Ordinary Finns and Minority Folk: The Representation of Minorities and Colonialism in History Education in Finland


  • Tanja Kohvakka Åbo Akademi University


History Education, Minorities, Textbook Research


Although the population of Finland has always been culturally and linguistically diverse, history education in Finland has nonetheless long excluded the history of its minorities and its colonial past. Instead, history education has portrayed Finland as a historically homogeneous nation-state. This article examines the representation of minorities in Finland and the portrayal of colonialism in 18 history textbooks used in Finnish basic education, written in both Finnish and Swedish. It uses discourse analysis to investigate how the selected history textbooks discuss minorities and colonialism within their texts. The study finds that there are significant differences between textbooks written in Finnish and Swedish, the latter including more information of, and critical perspectives on, minorities and colonialism. Nonetheless, many minority groups remain invisible in all the analysed textbooks. Finally, the textbooks, for their part, mainly associate colonialism with overseas activities and do not delve into Nordic colonialism in Sápmi.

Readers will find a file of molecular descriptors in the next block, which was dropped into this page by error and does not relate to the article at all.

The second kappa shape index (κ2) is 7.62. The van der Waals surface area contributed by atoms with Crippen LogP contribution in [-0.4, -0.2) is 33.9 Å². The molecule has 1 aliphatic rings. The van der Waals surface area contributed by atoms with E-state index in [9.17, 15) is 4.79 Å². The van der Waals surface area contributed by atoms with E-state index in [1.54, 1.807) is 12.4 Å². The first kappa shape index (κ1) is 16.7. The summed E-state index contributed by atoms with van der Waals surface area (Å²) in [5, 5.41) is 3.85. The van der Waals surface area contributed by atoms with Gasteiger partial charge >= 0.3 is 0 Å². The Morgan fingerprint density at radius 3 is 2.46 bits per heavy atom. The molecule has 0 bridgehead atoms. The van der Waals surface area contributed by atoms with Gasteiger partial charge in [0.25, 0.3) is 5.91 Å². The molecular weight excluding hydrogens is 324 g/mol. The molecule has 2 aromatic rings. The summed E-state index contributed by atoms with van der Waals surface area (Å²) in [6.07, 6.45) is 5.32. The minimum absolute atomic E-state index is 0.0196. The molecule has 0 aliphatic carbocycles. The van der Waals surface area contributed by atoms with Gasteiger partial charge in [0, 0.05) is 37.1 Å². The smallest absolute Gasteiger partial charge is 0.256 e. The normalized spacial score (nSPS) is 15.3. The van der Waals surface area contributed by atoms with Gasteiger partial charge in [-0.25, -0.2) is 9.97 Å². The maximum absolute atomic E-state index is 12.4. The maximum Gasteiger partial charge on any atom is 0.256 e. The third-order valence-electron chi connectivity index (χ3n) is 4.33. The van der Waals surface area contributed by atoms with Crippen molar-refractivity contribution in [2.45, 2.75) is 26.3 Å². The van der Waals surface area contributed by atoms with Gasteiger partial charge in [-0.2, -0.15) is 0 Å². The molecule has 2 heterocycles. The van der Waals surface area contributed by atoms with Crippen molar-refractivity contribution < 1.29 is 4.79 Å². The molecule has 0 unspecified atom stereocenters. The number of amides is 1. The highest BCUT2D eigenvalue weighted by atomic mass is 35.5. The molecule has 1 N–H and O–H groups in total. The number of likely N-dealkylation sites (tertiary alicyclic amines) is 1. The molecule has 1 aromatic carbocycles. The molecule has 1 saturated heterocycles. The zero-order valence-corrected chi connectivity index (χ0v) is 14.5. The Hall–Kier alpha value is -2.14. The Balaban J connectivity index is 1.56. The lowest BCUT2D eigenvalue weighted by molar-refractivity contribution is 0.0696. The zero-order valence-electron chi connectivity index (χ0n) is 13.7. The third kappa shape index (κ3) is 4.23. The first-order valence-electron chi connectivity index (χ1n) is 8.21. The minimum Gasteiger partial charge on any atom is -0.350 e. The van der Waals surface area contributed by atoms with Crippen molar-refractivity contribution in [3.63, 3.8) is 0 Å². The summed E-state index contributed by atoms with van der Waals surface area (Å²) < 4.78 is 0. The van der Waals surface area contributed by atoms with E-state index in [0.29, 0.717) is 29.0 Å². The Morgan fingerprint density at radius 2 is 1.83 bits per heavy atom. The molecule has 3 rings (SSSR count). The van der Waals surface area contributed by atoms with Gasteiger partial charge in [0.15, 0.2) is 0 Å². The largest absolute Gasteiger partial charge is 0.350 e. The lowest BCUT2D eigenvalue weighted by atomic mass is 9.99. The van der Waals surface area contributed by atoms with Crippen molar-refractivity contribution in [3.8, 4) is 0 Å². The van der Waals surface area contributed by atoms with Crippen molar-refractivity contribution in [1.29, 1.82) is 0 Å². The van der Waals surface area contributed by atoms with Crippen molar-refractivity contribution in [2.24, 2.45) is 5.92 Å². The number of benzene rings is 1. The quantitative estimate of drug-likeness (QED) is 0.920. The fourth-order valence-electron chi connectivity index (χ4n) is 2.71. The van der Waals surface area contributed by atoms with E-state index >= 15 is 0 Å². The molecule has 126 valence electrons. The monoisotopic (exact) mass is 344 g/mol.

Tanja Kohvakka, Åbo Akademi University

Tanja Kohvakka is a PhD researcher at the Faculty of Education and Welfare Studies, Åbo Akademi University, Finland. Her dissertation examines the representation of minorities in history education in Finland.